Concrete Shell Progress and Corian Machine Production
Happy New Year from team Anza.
We’ve been receiving a number of questions these days. While we could deliver more frequent updates, we are busy working with our suppliers and distributor to ensure we deliver a quality product as quickly as we can. As mentioned in the past, we will provide new updates every 4-6 weeks.
As mentioned in the last update, the mass production of Corian machines is underway. Barring problems, the machines will be finished before the end of January. Following production will be a quality assurance test. Then machines will be shipped in containers to the distribution centers. Exciting times!
As we mentioned in our last update, the pre-production run of the concrete machines highlighted an issue with the production process that caused water marks on the edges and unacceptable surface finish problems.
The supplier responsible for the concrete shells has been working to solve this problem, and we think we are close now! The supplier has sent us images of two shells with different finishes to choose from, with more or less surface roughness and air bubbles.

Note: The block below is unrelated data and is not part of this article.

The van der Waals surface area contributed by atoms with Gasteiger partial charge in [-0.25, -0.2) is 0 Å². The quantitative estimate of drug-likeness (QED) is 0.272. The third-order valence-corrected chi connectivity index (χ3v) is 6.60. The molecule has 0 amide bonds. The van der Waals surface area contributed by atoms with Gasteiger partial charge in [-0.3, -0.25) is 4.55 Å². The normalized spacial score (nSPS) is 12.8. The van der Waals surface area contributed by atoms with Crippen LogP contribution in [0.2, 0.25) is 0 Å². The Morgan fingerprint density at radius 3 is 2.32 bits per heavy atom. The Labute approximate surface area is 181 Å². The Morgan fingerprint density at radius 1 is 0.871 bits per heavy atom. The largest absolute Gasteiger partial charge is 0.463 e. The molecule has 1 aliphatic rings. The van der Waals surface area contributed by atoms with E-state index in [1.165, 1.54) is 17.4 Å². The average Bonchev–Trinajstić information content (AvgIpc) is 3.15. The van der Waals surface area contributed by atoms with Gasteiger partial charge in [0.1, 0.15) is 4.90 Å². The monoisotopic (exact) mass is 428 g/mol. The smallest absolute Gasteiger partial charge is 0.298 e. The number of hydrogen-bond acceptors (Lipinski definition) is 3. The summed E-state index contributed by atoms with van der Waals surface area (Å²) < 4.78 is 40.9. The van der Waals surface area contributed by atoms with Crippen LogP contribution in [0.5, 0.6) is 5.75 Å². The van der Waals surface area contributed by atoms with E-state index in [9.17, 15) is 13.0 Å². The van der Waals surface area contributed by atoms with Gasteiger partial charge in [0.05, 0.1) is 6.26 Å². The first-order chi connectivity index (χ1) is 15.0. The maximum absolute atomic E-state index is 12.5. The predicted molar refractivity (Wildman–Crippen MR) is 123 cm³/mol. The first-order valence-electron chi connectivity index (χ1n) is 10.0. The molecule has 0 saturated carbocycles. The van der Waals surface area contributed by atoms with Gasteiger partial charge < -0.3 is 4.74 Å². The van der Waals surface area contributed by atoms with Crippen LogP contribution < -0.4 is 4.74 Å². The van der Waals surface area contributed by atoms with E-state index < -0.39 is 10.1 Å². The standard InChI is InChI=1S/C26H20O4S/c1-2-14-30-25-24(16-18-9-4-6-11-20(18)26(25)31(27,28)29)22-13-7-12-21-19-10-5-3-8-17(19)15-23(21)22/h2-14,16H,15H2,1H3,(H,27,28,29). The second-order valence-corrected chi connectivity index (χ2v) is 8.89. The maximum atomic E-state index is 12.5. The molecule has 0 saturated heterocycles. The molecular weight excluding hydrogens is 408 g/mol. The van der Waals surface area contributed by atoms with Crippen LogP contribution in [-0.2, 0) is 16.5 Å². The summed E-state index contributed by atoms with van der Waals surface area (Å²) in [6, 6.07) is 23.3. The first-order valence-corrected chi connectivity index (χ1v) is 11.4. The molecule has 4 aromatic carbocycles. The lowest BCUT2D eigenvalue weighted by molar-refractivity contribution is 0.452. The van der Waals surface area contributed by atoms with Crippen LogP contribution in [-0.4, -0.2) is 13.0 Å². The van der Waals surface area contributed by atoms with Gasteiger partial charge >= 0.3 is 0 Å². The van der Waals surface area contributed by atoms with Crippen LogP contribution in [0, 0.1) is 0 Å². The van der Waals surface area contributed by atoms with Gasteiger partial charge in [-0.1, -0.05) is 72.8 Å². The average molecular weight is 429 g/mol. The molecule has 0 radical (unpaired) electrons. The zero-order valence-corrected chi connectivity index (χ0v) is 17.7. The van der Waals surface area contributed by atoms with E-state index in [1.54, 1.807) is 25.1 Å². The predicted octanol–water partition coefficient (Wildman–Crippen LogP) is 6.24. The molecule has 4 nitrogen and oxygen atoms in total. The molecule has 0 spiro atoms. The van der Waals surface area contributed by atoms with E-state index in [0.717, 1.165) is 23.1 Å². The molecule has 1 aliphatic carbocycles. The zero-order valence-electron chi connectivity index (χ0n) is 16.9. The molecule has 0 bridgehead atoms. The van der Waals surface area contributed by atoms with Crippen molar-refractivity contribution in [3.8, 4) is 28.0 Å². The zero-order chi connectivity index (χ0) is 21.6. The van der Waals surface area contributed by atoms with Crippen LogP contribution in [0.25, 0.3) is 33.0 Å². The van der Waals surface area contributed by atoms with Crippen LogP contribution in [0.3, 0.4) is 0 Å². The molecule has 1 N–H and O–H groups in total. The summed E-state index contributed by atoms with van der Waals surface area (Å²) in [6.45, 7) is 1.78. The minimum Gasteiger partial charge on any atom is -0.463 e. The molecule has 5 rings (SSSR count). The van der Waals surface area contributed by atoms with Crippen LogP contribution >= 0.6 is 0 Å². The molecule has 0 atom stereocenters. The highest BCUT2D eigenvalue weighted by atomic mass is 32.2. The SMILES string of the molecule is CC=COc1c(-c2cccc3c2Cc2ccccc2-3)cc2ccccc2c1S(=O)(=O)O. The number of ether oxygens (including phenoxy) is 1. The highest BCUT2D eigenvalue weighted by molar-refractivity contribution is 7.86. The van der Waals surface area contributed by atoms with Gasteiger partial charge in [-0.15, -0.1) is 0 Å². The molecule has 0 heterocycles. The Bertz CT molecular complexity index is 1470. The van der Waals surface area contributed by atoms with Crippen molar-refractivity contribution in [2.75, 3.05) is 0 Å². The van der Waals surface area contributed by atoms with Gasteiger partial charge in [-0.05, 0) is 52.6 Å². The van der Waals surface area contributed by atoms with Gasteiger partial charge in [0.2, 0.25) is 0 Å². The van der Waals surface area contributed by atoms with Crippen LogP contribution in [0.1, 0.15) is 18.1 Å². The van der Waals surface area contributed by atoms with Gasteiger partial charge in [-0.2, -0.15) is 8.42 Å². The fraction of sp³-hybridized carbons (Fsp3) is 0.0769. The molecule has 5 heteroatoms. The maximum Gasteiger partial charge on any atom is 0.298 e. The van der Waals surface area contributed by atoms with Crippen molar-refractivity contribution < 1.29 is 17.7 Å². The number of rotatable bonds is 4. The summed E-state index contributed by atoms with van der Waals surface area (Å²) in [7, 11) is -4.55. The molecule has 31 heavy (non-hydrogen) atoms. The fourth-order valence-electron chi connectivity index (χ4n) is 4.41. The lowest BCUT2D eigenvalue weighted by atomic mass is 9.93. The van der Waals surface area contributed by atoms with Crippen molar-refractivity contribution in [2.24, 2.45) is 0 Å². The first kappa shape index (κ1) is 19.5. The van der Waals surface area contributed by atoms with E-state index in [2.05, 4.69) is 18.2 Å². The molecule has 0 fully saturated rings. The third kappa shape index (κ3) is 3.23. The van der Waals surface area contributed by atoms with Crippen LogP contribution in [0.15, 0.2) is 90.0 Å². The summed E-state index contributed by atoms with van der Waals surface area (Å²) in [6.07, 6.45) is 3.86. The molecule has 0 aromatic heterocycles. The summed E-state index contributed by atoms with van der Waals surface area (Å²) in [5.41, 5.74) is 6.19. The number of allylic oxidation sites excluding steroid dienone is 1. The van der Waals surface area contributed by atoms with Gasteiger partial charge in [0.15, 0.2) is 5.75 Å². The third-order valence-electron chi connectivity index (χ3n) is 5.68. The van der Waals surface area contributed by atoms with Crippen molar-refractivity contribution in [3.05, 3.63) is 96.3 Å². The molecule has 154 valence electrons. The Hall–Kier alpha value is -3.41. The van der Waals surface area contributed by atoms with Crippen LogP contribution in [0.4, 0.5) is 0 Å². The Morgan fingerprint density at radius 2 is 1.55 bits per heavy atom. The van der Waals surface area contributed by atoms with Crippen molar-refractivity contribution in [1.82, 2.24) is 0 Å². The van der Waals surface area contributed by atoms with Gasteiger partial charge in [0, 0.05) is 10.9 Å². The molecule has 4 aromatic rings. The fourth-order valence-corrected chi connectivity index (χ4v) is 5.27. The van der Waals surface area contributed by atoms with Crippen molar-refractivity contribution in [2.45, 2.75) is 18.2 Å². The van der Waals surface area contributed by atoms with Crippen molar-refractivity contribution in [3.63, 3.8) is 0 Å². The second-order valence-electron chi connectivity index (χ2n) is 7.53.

As you can see in the enclosed images there is a significant difference. We favour the rougher finish on the right and have asked the supplier to use this as the benchmark for future production.
The bill of materials and development costs have risen for both machines, and our team has had to make some choices to keep costs under control. It’s difficult to reduce specifications, but as a few backers have noted, we have made some changes to the steam knob for the Corian machine. We have had to economise and use the same steam knob on the Corian and Concrete machines as a way to reduce costs parts complexity. This knob is ceramic with a brass shaft and an embossed “H” which is not ink filled. We didn't want to make this change, but feel that it's the best compromise we could make. Both machines now have a brass trim ring around the steam knob shaft which makes the hole look more finished and adds some brass to the machine. The grouphead on the prototype machines was copper, but we have since changed to an upgraded grouphead which does not have visible copper parts.